Under threat of litigation, cities statewide are shifting to district elections, a wave that will likely sweep up Carpinteria whether its elected officials like it or not. The Carpinteria City Council held a special meeting on July 31 to discuss adopting district elections in order to avoid a lawsuit and increase Latino voices on the city council.
“It’s a matter of reaching a balance, of equal representation,” said Francisco Gonzalez, a lifelong Carpinterian and one of two plaintiffs for the potential lawsuit. “Latinos make up half of this community, and they’re struggling.”
A letter received by the city on July 5 threatens legal action unless the city corrects an alleged violation of the California Voting Rights Act. The act that was signed into law in 2002 has been used to change voting systems in dozens of California cities where “racially polarized voting” constitutes a violation. In Carpinteria, which is nearly 50 percent Latino, only a handful of Latinos have been elected to the Carpinteria City Council, and no Latino or Hispanic has been elected to the Carpinteria City Council since 2008.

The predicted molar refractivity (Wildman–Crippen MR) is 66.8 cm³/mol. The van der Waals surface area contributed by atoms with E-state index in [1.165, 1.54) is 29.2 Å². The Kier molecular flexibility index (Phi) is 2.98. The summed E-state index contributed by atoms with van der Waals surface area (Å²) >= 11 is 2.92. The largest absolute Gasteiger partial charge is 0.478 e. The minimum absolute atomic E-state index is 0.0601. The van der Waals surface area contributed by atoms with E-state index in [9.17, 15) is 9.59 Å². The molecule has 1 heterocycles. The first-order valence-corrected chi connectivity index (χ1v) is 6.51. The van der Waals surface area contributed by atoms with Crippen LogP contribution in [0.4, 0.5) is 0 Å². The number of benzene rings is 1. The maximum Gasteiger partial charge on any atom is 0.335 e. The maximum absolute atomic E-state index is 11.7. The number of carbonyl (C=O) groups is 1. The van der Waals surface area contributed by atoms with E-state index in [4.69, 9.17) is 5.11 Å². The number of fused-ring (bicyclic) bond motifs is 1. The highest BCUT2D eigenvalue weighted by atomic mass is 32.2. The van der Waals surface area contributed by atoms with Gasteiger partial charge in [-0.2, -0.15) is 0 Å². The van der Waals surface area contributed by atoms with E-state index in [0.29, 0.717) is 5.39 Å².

Since its incorporation in 1965, Carpinteria has had an at-large voting system, whereby voters elect all five members of the city council. In a district election, the city would be divided into jurisdictions, and residents of those areas would elect a single representative. Potential plaintiffs Gonzales and Jatzibe Sandoval have indicated that they would be amenable to creating five districts in Carpinteria, or four with a…
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